The benefit of the storytelling style is that the book, despite its length, moves along steadily (Hearne is no novice, here). The bits of story lead you along without annoying cliffhangers (mostly), and I never got bored with the switch between characters. It was easy to move between them, and they were recognizable enough that I got lost or confused. The end of the novel felt a little abrupt, but I guess that has more to do with I was ready for the story to continue, despite the exiting climax.

If you’re looking for epic fantasy with fun storytelling and clever worldbuilding, check out A PLAGUE OF GIANTS.

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The Artwork Of Gary Choo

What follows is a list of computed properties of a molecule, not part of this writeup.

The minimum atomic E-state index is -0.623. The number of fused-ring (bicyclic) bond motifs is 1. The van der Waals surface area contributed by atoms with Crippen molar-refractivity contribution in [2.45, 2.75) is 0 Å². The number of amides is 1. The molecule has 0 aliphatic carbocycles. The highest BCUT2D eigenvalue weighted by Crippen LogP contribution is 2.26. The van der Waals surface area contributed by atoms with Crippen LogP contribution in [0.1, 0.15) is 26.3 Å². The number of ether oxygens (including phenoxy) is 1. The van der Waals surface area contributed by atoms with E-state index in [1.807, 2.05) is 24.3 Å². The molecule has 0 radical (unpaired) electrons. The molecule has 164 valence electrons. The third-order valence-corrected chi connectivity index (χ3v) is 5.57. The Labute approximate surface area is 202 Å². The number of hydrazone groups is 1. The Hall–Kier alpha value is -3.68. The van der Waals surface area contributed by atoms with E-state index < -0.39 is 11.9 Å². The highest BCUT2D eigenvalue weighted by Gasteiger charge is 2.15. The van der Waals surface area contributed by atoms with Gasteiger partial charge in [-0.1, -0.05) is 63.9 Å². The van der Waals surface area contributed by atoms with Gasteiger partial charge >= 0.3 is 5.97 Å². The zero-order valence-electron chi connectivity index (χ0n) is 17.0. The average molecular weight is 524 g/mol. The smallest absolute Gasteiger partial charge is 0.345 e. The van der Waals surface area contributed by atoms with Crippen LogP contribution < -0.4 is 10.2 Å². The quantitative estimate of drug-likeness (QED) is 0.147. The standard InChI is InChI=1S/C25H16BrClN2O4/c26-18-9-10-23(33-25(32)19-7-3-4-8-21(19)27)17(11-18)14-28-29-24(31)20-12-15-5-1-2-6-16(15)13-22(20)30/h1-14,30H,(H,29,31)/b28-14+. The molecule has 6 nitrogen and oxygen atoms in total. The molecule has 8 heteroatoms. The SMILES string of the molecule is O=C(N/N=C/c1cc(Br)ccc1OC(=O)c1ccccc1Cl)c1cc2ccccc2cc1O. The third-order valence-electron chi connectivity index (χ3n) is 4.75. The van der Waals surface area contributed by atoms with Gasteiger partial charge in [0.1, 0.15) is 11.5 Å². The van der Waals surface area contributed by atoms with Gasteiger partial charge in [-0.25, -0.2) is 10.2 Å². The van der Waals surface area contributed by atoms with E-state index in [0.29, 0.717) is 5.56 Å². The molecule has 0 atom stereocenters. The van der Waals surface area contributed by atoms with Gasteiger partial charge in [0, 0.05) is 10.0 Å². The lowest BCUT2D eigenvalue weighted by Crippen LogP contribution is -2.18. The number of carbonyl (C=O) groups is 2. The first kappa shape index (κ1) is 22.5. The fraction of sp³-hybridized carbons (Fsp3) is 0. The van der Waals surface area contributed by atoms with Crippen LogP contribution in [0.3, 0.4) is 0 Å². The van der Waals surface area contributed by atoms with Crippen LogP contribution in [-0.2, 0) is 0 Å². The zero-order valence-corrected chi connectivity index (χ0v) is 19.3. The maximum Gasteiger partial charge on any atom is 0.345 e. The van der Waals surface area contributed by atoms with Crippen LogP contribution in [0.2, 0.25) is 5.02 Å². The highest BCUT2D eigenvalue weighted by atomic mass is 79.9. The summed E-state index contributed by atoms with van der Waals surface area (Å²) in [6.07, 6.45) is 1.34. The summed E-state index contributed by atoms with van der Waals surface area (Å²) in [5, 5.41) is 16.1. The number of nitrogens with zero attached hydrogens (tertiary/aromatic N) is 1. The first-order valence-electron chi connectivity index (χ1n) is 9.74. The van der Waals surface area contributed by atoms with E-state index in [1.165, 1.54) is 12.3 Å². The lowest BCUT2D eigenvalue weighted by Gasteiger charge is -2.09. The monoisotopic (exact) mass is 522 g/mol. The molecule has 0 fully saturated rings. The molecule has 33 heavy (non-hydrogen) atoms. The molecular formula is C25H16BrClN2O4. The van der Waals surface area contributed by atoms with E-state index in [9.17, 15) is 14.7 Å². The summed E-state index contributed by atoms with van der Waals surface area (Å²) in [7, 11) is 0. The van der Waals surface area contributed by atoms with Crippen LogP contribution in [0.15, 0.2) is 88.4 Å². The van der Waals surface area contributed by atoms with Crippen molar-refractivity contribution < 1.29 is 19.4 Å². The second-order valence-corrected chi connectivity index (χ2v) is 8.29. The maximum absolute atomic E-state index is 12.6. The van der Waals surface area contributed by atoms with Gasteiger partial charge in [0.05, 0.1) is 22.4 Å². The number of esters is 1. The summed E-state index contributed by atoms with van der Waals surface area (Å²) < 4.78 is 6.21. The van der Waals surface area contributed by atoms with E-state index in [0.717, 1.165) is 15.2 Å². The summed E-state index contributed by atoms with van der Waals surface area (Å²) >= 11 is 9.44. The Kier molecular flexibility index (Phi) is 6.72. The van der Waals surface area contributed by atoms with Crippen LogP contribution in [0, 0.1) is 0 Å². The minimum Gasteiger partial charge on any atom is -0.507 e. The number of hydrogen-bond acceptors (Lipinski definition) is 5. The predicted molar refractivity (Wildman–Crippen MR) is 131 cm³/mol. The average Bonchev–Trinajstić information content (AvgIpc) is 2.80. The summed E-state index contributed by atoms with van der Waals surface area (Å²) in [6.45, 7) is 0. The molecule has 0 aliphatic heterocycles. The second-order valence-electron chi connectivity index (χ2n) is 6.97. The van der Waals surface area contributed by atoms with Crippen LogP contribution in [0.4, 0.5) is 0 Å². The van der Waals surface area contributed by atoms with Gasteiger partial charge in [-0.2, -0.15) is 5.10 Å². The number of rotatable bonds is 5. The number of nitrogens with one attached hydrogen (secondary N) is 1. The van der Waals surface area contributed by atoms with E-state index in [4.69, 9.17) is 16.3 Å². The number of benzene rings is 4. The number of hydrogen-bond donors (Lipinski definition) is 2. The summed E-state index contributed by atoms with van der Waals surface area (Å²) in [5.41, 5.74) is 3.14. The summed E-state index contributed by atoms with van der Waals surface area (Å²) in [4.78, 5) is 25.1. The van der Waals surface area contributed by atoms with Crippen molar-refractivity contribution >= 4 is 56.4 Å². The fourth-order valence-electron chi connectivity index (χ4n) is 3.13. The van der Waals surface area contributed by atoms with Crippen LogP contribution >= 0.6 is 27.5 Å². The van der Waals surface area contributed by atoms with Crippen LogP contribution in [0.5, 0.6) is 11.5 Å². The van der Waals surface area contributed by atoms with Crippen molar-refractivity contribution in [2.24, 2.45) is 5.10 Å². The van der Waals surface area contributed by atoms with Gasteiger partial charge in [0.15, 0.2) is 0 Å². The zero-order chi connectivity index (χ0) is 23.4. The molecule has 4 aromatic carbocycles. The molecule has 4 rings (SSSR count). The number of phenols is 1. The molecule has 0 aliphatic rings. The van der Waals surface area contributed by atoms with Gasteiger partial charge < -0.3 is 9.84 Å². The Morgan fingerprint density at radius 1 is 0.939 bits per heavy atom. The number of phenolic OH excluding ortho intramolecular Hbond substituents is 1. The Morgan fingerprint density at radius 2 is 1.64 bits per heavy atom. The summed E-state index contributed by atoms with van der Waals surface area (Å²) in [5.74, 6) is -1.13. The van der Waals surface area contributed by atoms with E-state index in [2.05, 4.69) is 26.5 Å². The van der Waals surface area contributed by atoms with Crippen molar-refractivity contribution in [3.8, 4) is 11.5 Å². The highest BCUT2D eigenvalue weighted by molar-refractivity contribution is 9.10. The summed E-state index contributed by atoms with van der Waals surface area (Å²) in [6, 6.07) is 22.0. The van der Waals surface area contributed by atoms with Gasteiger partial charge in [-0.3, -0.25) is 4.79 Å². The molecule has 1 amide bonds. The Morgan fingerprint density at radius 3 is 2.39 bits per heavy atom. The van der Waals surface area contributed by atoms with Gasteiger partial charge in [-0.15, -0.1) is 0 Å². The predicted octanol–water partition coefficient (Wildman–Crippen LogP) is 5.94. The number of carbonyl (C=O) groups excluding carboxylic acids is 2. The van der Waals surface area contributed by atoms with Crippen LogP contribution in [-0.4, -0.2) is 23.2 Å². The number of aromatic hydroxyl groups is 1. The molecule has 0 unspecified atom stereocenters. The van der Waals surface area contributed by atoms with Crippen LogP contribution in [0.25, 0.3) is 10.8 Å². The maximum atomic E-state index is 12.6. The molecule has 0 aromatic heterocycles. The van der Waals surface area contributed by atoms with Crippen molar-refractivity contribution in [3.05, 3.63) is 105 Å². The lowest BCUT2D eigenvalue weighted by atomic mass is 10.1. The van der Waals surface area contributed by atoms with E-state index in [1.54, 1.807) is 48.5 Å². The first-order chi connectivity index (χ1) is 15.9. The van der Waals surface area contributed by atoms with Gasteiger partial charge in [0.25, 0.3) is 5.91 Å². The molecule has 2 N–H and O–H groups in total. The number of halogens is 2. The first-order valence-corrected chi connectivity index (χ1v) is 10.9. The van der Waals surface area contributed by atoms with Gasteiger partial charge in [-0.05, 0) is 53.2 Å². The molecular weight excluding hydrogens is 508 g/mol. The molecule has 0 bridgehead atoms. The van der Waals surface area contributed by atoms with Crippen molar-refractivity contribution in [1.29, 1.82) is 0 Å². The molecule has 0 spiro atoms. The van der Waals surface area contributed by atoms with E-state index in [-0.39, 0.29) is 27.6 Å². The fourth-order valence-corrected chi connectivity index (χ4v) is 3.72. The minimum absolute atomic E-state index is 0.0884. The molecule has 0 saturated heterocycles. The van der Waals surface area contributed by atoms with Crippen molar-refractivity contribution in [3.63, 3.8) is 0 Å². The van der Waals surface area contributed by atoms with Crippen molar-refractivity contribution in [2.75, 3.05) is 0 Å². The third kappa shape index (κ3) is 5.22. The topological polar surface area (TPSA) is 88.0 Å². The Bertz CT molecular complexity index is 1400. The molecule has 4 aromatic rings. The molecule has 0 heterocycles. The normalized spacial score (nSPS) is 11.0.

Gary Choo is a concept artist/illustrator based in Singapore. I’ve know Gary for a good many years ( 17, actually ), working together in animation studios in Singapore like Silicon Illusions and Lucasfilm. Gary currently runs an art team at Mighty Bear Games, but when time allows he also draws covers for Marvel comics, and they’re amazing –

The Art Of Gary Choo
The Art Of Gary Choo
The Art Of Gary Choo
The Art Of Gary Choo
The Art Of Gary Choo

To see more of Gary’s work or to engage him for freelance work, head down to his ArtStation.